Taking off the front panel was one of the easiest I've come across so far. Simply grab the bottom and pull, but make sure not to pull too far out, because all the I/O ports are connected to it. I wish companies would not do this as it has a high potential to cause someone problems. Once removed, you can see the top 5.25" bay used for the cable routing, which leave a total of two usable bays. Below that, is an extended dust filter, covering up to two 120mm fans. The fans themselves would be installed to the dust filter, so you don't need long M3 screws to mount them. While this isn't a big deal, just keep in mind the fans will have to be removed before cleaning the filter completely. 
















Cougar takes the traditional route and puts the I/O ports on the front of the chassis. Looking from left to right, there is a small square reset button that also acts as a hard drive access light, which glows orange when in use. Next, the middle includes a USB 2.0, headphone jack, mic jack, and finally a single USB 3.0 port. At the end is a rectangle power button that is a bright white light when the computer is on.



The top also has a hidden section, which can be accessed by grabbing the opening in the back and lifting it up. Underneath, you will find a dust filter that is held in place by magnets, which was something a bit different than the usual. As I explained before, it's very unlikely a radiator can be installed on top because it will hit the motherboard VRM heatsinks. Fans, on the other hand, can be installed even with a large CPU cooler.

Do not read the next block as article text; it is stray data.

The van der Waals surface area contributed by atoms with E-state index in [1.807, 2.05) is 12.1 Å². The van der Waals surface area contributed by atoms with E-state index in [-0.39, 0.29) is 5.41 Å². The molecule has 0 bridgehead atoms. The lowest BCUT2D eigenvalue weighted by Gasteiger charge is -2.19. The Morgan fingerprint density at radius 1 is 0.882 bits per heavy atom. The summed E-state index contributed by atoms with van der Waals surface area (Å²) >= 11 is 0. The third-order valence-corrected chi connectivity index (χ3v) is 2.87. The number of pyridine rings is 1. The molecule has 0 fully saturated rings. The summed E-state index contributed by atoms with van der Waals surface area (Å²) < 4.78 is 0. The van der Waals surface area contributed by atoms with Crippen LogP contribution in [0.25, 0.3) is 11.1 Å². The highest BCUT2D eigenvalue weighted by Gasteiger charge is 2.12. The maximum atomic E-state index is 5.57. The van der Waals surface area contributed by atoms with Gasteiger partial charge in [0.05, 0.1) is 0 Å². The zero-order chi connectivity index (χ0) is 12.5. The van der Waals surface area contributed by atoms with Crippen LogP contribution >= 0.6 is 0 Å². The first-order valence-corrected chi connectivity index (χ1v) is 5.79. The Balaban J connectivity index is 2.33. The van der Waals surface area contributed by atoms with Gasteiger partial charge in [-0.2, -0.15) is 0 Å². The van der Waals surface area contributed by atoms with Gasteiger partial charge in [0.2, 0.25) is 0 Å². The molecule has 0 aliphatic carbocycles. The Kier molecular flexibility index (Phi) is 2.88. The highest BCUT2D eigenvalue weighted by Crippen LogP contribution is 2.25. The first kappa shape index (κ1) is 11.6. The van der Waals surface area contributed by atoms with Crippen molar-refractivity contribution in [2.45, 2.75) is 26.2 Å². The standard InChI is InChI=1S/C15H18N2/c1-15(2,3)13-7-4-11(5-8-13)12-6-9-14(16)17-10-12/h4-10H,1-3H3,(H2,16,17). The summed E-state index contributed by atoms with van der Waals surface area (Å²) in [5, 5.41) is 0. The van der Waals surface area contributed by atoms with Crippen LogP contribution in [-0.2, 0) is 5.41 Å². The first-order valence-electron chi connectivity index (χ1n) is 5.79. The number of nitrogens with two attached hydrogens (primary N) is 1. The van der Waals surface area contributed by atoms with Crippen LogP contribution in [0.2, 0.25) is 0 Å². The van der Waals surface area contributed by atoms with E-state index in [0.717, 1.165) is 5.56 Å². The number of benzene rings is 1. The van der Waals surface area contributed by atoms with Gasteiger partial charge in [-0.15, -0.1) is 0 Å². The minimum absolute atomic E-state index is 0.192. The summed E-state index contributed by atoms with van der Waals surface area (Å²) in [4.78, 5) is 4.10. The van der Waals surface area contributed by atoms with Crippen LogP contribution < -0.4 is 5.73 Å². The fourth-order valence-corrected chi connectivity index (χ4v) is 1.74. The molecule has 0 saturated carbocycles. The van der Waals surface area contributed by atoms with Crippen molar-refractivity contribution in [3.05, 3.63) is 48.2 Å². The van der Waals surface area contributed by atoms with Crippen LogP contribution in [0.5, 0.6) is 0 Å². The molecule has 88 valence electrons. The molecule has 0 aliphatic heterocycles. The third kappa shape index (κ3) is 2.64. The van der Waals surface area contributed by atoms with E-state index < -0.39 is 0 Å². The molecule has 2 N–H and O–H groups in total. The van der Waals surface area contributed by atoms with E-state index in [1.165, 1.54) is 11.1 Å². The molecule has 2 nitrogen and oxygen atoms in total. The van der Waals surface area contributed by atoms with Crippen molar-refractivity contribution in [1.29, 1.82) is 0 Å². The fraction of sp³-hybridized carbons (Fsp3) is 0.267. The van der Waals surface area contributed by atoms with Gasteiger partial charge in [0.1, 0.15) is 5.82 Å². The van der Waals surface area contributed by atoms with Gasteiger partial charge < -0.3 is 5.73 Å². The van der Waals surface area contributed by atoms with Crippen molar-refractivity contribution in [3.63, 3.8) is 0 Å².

Inside the chassis was a box, which included all the accessories. In the box was a manual, screws, and a face-plate for a 3.25" device. The manual itself was detailed enough and included a blow-out diagram, depicting all the parts in the chassis.


Cougar MX300 Closer Look:

Removing the side panels just requires two thumb screws to be removed before the panel comes off. Once the panel comes off, you can see the black interior. Inside the chassis, you can see two separate non-removable hard drive cages; one for 3.25" drives and another for 2.5" drives. Finally, above that, are two exposed 5.25" bays and even though three bays are present, the top is used solely for the front I/O wires.

The chassis itself is very compact for a mid-tower, allowing just enough space for a 160mm cooler to clear, thanks to the extruded side panel. Even though the hard drive cage is not removable, installation of up to 310mm video cards is possible, which covers nearly all video cards currently on the market, but you may want to check if the card is over 11" (280mm) as not all cards have the power connectors on the side of the cards.